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Careful Planning, Communication Critical in Selecting Managed Network Service Provider, says Verizon Business

April 2008 by Verizon Business

You’re the top information technology (IT) professional for a large business or government agency. You’ve already transitioned to an Internet protocol (IP) network, and you want to make sure you are using your network to its full strategic potential.

With limited in-house technical resources and personnel, how do you balance management of this complex network with other critical business initiatives to meet your strategic goals and objectives? How do you enhance employee productivity, connect remote workers and leverage next-generation applications such as unified communications and collaboration? In short, how do you enable your network to match your business potential?

The answer starts with selecting the right managed service provider. Verizon Business offers the following tips to help chief information officers and IT professionals select a provider that can enable their organizations to better focus on their core business goals:

Evaluate service provider capabilities. Does the managed service provider offer a wide range of services, including security and network professional services capabilities that match your specific requirements? Can the provider help you use IP to transform your business and better serve your customers? Can you start with a limited engagement and add services as business requirements evolve? How quickly can the provider integrate new technology into your service package? Does the provider offer management on a wide range of equipment vendor platforms, devices and applications?

Assess breadth of technological and personnel expertise. Has the service provider consistently invested in people, processes and technology? How many employees hold certifications? Are technicians certified across a wide range of products? How current are certifications? Are network control facilities ISO9001 certified? What about processes and procedures? Has the provider invested in automated fault isolation and capabilities to issue trouble tickets?

Determine service provider financial stability and long-term commitment. Are industry analysts and news reports positive about the service provider’s future prospects and fiscal health? Does it have a history of and commitment to investing in new capabilities and services? Does it invest in new technology platforms? Will it evolve with the ever-changing technology environment? Can the provider detail recent investments in systems and personnel?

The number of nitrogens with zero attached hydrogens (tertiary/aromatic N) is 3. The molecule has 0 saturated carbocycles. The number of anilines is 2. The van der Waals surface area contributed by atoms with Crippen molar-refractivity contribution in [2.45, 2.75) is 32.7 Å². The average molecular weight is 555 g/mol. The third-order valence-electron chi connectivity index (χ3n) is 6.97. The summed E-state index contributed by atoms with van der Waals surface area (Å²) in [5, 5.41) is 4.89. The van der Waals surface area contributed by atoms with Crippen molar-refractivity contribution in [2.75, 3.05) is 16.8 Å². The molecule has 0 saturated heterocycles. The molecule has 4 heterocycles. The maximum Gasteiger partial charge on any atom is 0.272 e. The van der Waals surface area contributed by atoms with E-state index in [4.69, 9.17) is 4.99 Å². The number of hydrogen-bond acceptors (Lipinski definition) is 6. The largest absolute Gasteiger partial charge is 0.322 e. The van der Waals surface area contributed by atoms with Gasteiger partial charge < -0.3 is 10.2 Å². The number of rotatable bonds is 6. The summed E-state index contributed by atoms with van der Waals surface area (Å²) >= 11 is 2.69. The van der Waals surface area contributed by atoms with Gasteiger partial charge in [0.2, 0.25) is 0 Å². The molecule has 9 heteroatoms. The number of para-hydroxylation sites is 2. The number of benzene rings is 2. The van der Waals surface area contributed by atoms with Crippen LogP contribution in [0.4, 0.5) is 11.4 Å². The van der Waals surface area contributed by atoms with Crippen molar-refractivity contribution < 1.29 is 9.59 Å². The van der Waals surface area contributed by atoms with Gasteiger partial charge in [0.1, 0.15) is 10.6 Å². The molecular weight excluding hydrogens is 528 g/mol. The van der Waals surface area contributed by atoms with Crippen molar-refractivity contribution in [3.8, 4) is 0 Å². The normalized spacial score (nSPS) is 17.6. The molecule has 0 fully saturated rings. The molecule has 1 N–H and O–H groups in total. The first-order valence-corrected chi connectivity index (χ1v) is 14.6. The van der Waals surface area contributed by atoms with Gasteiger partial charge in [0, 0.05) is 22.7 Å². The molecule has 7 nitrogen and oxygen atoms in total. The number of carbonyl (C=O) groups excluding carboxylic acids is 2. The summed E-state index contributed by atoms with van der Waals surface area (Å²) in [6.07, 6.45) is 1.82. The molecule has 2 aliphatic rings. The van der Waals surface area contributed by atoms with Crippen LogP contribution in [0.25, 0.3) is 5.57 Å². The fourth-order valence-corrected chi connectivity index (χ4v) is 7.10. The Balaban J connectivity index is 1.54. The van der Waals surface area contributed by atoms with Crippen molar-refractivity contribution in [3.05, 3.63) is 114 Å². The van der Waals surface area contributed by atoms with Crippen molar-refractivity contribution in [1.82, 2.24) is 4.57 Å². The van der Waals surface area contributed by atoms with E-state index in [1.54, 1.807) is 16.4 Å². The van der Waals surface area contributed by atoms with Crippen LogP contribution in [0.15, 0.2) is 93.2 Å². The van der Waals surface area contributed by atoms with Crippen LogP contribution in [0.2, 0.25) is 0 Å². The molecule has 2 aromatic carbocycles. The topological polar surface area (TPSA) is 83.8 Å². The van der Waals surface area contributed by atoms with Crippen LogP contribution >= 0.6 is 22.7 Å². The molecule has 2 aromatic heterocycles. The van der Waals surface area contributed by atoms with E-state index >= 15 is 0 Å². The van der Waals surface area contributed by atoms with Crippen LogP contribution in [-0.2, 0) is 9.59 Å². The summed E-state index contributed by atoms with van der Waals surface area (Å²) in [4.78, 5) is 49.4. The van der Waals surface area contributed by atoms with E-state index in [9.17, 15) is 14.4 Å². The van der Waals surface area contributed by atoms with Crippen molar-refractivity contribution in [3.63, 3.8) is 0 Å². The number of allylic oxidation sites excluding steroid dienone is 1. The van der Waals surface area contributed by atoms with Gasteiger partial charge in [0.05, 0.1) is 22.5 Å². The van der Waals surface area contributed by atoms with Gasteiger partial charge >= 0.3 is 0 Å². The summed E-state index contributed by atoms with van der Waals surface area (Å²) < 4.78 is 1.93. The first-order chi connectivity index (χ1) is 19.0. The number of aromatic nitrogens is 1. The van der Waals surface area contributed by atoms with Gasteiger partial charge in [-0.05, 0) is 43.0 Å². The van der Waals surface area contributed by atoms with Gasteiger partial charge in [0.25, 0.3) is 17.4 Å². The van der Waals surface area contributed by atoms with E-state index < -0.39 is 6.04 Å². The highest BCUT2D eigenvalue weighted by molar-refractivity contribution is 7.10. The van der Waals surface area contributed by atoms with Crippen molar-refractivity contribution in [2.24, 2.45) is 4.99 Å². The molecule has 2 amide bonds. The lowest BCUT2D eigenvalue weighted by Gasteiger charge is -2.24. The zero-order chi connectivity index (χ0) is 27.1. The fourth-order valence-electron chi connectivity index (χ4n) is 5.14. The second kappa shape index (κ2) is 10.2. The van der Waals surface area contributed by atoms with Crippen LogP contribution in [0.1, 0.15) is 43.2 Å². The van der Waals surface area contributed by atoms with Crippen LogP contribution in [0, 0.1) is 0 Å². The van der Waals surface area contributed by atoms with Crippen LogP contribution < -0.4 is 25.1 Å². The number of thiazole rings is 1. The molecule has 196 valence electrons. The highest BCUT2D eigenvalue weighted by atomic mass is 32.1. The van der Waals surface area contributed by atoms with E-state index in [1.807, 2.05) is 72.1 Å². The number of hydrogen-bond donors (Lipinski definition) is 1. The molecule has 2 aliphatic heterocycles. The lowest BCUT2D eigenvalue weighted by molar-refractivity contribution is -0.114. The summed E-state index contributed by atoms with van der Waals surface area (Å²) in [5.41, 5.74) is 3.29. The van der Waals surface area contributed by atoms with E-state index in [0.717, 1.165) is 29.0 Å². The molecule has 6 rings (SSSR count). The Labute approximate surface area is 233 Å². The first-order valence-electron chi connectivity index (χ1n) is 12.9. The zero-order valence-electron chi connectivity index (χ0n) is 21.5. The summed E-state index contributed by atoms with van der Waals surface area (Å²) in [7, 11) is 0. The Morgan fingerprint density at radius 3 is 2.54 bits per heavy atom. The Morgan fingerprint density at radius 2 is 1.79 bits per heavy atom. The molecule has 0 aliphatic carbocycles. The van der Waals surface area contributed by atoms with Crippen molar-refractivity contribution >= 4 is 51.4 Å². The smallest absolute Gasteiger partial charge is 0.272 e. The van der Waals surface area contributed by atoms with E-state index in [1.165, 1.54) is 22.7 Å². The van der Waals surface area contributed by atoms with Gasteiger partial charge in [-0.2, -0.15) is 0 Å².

Investigate past performance and check customer references. How long has the provider been offering managed services? How many customer networks and devices are currently under management? Are these numbers growing? Can the provider provide customer references? What do these references have to say about the performance of the provider?

Discuss strategic partnerships. Does the service provider offer and support equipment from multiple vendors? What about its strategic relationships with key network management vendors? Can your existing equipment be retained, or will new equipment purchases be necessary?

Obtain detailed service level agreement documentation. What types of service level agreements are available? Do they vary in different parts of the world? Are there multiple classes of service? Are the service level agreements based on actual repair times or just average response times?

Request fully documented service resolution procedures. How does the service provider handle service-affecting events in a multi-vendor environment? How quickly can the provider respond? How will the provider communicate with you? Can it provide detailed information on change-management processes and methodologies? How is problem resolution handled? Who handles problem resolution activities? Does the service provider use automated systems to reduce response times and solve network issues? Can it provide relevant statistics?

Determine geographic fit and resource availability. Does the service provider have a network footprint – national and international – that matches your business? What about personnel and other resources? Does the provider offer staff augmentation services, if required? Where are the closest facilities?

Identify the scope and scale of service provider responsibility. Will the service provider take responsibility for your entire network from end-to-end? How does the provider communicate with other carriers? Via e-mail? Via e-bonding? How will the provider communicate with you, and vice versa?

Tour network management facilities and meet key personnel. Will your account be serviced by a dedicated team? What type of information does the service provider deliver? Are network engineering resources available to interpret network performance data? What about built-in system redundancy and related processes and procedures? Does the provider have a plan to maintain continued operations during unforeseen circumstances?

Communicate. Will technical staff be in contact on a day-to-day basis? Does the service provider consider its staff an extension of your own? How do you contact technical or network management staff? What about communications with senior service provider staff? How often will the provider have strategic discussions with you?

While tips can be helpful, selecting the right provider to handle day-to-day network management and related activities, including security and network professional services, requires more than just a check list.


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